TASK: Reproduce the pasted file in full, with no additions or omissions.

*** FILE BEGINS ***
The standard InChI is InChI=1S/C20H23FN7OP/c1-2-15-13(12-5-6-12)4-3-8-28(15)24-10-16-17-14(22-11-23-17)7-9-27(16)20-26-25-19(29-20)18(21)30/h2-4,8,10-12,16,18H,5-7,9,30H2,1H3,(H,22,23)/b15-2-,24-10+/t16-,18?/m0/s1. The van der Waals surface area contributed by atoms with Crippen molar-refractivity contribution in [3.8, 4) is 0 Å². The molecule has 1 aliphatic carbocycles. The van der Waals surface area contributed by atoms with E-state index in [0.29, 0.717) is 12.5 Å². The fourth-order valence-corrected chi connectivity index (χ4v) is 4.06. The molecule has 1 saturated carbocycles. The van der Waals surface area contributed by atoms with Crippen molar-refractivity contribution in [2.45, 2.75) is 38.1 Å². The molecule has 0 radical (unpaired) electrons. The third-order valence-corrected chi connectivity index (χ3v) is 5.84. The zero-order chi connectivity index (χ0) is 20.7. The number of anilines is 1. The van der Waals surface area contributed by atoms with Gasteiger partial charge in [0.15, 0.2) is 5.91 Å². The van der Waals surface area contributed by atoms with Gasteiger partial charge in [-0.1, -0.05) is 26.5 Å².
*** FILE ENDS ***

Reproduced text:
The standard InChI is InChI=1S/C20H23FN7OP/c1-2-15-13(12-5-6-12)4-3-8-28(15)24-10-16-17-14(22-11-23-17)7-9-27(16)20-26-25-19(29-20)18(21)30/h2-4,8,10-12,16,18H,5-7,9,30H2,1H3,(H,22,23)/b15-2-,24-10+/t16-,18?/m0/s1. The van der Waals surface area contributed by atoms with Crippen molar-refractivity contribution in [3.8, 4) is 0 Å². The molecule has 1 aliphatic carbocycles. The van der Waals surface area contributed by atoms with E-state index in [0.29, 0.717) is 12.5 Å². The fourth-order valence-corrected chi connectivity index (χ4v) is 4.06. The molecule has 1 saturated carbocycles. The van der Waals surface area contributed by atoms with Crippen molar-refractivity contribution in [2.45, 2.75) is 38.1 Å². The molecule has 0 radical (unpaired) electrons. The third-order valence-corrected chi connectivity index (χ3v) is 5.84. The zero-order chi connectivity index (χ0) is 20.7. The number of anilines is 1. The van der Waals surface area contributed by atoms with Gasteiger partial charge in [0.15, 0.2) is 5.91 Å². The van der Waals surface area contributed by atoms with Gasteiger partial charge in [-0.1, -0.05) is 26.5 Å².